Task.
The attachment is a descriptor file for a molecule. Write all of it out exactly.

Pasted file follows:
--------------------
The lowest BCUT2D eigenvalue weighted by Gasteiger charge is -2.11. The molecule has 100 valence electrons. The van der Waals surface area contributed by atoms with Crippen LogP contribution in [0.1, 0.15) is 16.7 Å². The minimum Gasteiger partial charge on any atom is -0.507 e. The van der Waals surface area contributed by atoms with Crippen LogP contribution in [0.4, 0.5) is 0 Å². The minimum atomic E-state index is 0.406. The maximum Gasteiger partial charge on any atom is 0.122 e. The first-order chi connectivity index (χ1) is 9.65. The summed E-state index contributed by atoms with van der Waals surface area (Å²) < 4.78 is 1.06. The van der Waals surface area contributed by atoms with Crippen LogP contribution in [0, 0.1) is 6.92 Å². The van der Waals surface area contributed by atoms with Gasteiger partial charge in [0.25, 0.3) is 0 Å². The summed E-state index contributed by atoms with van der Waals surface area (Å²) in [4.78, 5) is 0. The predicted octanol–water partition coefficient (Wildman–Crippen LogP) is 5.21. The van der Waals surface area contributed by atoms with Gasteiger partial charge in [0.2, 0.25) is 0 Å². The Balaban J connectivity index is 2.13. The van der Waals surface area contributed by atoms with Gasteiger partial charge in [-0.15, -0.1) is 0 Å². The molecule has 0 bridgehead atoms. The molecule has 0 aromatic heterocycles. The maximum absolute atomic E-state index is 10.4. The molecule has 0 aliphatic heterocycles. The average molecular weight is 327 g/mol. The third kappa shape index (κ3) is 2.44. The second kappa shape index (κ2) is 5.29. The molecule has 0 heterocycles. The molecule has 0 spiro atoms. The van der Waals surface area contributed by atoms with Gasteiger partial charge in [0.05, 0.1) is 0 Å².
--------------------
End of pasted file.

The lowest BCUT2D eigenvalue weighted by Gasteiger charge is -2.11. The molecule has 100 valence electrons. The van der Waals surface area contributed by atoms with Crippen LogP contribution in [0.1, 0.15) is 16.7 Å². The minimum Gasteiger partial charge on any atom is -0.507 e. The van der Waals surface area contributed by atoms with Crippen LogP contribution in [0.4, 0.5) is 0 Å². The minimum atomic E-state index is 0.406. The maximum Gasteiger partial charge on any atom is 0.122 e. The first-order chi connectivity index (χ1) is 9.65. The summed E-state index contributed by atoms with van der Waals surface area (Å²) < 4.78 is 1.06. The van der Waals surface area contributed by atoms with Crippen LogP contribution in [0, 0.1) is 6.92 Å². The van der Waals surface area contributed by atoms with Gasteiger partial charge in [0.25, 0.3) is 0 Å². The summed E-state index contributed by atoms with van der Waals surface area (Å²) in [4.78, 5) is 0. The predicted octanol–water partition coefficient (Wildman–Crippen LogP) is 5.21. The van der Waals surface area contributed by atoms with Gasteiger partial charge in [0.2, 0.25) is 0 Å². The Balaban J connectivity index is 2.13. The van der Waals surface area contributed by atoms with Gasteiger partial charge in [-0.15, -0.1) is 0 Å². The molecule has 0 bridgehead atoms. The molecule has 0 aromatic heterocycles. The maximum absolute atomic E-state index is 10.4. The molecule has 0 aliphatic heterocycles. The average molecular weight is 327 g/mol. The third kappa shape index (κ3) is 2.44. The second kappa shape index (κ2) is 5.29. The molecule has 0 heterocycles. The molecule has 0 spiro atoms. The van der Waals surface area contributed by atoms with Gasteiger partial charge in [0.05, 0.1) is 0 Å².